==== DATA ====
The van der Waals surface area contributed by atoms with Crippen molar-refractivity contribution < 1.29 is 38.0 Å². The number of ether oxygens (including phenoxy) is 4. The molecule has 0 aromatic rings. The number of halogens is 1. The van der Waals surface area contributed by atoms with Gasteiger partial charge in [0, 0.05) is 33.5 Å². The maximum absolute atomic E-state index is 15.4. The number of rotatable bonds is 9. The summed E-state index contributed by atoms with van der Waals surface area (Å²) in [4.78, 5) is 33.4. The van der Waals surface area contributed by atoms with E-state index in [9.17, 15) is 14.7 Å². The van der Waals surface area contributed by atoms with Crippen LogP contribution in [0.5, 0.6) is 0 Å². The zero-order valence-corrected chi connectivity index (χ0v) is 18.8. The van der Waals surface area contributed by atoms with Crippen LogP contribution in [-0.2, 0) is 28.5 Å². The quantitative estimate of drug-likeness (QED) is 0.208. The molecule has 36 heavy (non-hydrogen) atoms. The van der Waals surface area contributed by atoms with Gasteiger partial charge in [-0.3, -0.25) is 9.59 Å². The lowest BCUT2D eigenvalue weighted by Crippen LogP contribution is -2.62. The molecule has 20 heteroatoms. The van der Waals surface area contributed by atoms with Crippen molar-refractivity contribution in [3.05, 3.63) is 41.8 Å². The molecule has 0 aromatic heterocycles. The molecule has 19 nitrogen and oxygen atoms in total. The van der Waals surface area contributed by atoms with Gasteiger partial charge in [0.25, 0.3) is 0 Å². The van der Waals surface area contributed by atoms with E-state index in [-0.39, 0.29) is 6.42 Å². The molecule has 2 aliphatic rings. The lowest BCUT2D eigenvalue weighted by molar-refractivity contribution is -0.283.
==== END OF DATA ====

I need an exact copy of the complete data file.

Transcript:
The van der Waals surface area contributed by atoms with Crippen molar-refractivity contribution < 1.29 is 38.0 Å². The number of ether oxygens (including phenoxy) is 4. The molecule has 0 aromatic rings. The number of halogens is 1. The van der Waals surface area contributed by atoms with Gasteiger partial charge in [0, 0.05) is 33.5 Å². The maximum absolute atomic E-state index is 15.4. The number of rotatable bonds is 9. The summed E-state index contributed by atoms with van der Waals surface area (Å²) in [4.78, 5) is 33.4. The van der Waals surface area contributed by atoms with E-state index in [9.17, 15) is 14.7 Å². The van der Waals surface area contributed by atoms with Crippen LogP contribution in [0.5, 0.6) is 0 Å². The zero-order valence-corrected chi connectivity index (χ0v) is 18.8. The van der Waals surface area contributed by atoms with Crippen LogP contribution in [-0.2, 0) is 28.5 Å². The quantitative estimate of drug-likeness (QED) is 0.208. The molecule has 36 heavy (non-hydrogen) atoms. The van der Waals surface area contributed by atoms with Gasteiger partial charge in [-0.3, -0.25) is 9.59 Å². The lowest BCUT2D eigenvalue weighted by Crippen LogP contribution is -2.62. The molecule has 20 heteroatoms. The van der Waals surface area contributed by atoms with Crippen molar-refractivity contribution in [3.05, 3.63) is 41.8 Å². The molecule has 0 aromatic heterocycles. The molecule has 19 nitrogen and oxygen atoms in total. The van der Waals surface area contributed by atoms with Gasteiger partial charge in [0.25, 0.3) is 0 Å². The van der Waals surface area contributed by atoms with E-state index in [-0.39, 0.29) is 6.42 Å². The molecule has 2 aliphatic rings. The lowest BCUT2D eigenvalue weighted by molar-refractivity contribution is -0.283.